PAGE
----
Justice League #13 Review

Robert Pleasant

Reviewed by:
On January 18, 2017
Last modified:October 20, 2017


Justice League #13 is a side story featuring a side character that almost works as a survival horror tale, one with very nice artwork.

Justice League #13 Review


As the Justice League falls under Eclipso’s power (as seen in Justice League vs. Suicide Squad), madness spreads across the land and only one man can fight back against the ever-growing chaos: Steve Trevor, who’s forever known as Wonder Woman’s ex (despite all attempts to move the character past that single note).

Issue #13 of Justice League is the equivalent of a zombie movie where the main character spends most of the story trying to find his family in the hopes that they’re okay. In this case, though, it’s not so much zombies as it is a magical rage virus, created by Eclipso (with a little help from Max Lord). As Steve makes his way through the city, we see the horrific effects it’s having on people and wonder if he can resist its effects himself.

Following the events of Justice League vs. Suicide Squad #5, the League has fallen under Eclipso’s control and immediately set about taking over. The organized strike on governments, militaries and even the world as a whole shows just how dangerous the heroes could be if not for their moral codes, and it seems that they’re going to hold Earth hostage. Of course, then everyone else begins falling under Eclipso’s sway, making the Justice League’s hostile takeover utterly unnecessary.

So, everyone begins turning into blue-faced cannibals, except for Steve. At this point, the comic becomes more horrific, as apparent side-effects of possessions by Eclipso include super long tongues, large fangs and a taste for human blood. Not just human, actually, as an unnecessary scene also shows that dogs aren’t safe, either (and as someone who adores dogs, I can’t say I was too fond of the image of a disemboweled poodle).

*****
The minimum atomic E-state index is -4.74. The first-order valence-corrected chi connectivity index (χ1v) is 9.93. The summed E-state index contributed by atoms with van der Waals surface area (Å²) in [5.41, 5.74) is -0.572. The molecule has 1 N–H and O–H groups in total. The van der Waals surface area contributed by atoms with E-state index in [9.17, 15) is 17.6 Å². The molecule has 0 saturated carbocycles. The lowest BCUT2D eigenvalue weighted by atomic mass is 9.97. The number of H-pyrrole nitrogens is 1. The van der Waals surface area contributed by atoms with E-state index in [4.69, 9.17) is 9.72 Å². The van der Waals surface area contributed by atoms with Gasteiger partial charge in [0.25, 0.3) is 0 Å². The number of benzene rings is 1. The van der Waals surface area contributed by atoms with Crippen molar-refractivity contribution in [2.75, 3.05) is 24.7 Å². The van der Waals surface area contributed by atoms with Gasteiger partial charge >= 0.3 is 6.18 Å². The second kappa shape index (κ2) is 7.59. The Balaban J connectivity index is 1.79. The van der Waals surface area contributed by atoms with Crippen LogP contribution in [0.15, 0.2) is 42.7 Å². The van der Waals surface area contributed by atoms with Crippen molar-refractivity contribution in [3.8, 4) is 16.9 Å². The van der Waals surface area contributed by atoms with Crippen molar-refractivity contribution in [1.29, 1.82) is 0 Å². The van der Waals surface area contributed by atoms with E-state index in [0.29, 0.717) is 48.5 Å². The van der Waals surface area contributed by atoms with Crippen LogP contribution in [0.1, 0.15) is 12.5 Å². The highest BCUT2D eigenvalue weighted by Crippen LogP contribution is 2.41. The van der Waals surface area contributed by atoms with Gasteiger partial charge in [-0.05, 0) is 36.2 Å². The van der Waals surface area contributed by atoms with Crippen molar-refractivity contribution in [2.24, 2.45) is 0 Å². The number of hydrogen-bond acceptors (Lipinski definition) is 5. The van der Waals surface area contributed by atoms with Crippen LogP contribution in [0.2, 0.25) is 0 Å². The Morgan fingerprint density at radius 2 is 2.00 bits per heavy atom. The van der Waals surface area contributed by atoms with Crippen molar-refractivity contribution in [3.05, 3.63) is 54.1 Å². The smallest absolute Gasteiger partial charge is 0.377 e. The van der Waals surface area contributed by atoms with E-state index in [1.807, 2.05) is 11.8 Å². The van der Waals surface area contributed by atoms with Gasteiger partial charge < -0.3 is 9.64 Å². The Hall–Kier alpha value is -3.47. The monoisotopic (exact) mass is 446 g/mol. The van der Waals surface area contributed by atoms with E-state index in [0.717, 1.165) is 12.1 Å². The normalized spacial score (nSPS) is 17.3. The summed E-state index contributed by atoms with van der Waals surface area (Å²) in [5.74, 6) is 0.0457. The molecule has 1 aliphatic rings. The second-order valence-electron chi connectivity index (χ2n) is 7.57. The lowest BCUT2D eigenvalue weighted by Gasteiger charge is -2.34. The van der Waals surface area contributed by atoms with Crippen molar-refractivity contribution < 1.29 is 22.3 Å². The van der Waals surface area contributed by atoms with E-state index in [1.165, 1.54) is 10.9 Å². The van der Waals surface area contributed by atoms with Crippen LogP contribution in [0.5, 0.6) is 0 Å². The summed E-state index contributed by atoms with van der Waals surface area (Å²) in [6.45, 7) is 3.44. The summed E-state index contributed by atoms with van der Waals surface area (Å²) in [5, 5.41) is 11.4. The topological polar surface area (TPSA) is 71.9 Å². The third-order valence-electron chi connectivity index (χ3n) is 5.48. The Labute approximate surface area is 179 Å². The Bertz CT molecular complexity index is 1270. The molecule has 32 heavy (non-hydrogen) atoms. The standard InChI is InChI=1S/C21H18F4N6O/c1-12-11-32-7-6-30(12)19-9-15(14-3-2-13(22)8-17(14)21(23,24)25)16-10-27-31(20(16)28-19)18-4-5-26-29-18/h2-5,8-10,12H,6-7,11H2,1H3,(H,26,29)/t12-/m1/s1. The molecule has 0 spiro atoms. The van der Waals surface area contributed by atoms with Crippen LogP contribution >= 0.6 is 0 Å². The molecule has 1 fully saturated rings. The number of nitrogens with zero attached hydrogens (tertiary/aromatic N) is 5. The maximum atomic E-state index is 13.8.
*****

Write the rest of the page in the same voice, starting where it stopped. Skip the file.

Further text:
The issue doesn’t hold back on the blood or violence. We see riots and plenty of vicious attacks from ravenous beings, and no one is safe, no matter how young or old they may be. It’s all illustrated very well, making great use of the darkness of the night setting and the light sources made available therein to provide great effect.

While typically Steve Trevor’s given smart decisions to make, or stupid decisions made for the right reason, we do get one moment of an utterly illogical decision here. Early on in the issue, Steve learns that the entire Justice League has been possessed, including Wonder Woman. So, when he sees her flying over in the skies above, somehow he thinks it’s a good idea to call out for her, only to be surprised when, oh yeah, she’s still possessed. The scene would have worked if it were another hero, like Starfire or Green Arrow – setting us up to think that there are still some heroes resisting, and who could possibly help, only to snatch that hope away – but because Steve was once Wonder Woman’s romantic interest, she had to be the one he saw.

Mind you, that scene doesn’t actually go anywhere, so it’s still pretty pointless. If it was meant to show how serious the situation is, it loses any impact it has by using a hero we already knew was possessed. Instead of any increased tensions, dangers, or emotions, all we get is two panels of Wonder Woman looking evil before we move on with the story.

At the very least, the artwork is easy on the eyes. It’s a solid comic design, with enough detail in each scene and character to look great without getting cluttered. The comic makes great use of panel sizes and pacing to amp up the tension, too, while the color work utilizes the blue/orange contrast to great effect for much of the issue. Even if there are problems with the story, it certainly looks pretty.

That aside though, there’s really not much else to this issue of Justice League. Sure, we get a bit of a better look at Steve Trevor as we get inside his head and see what drives him and how he thinks, and it also shows the threat that Eclipso presents and creates a bleak mood that carries over into the rest of Justice League vs. Suicide Squad. Overall though, it feels lacking in substance and doesn’t really present fans with too much to get excited about.

Justice League #13 Review

Justice League #13 is a side story featuring a side character that almost works as a survival horror tale, one with very nice artwork.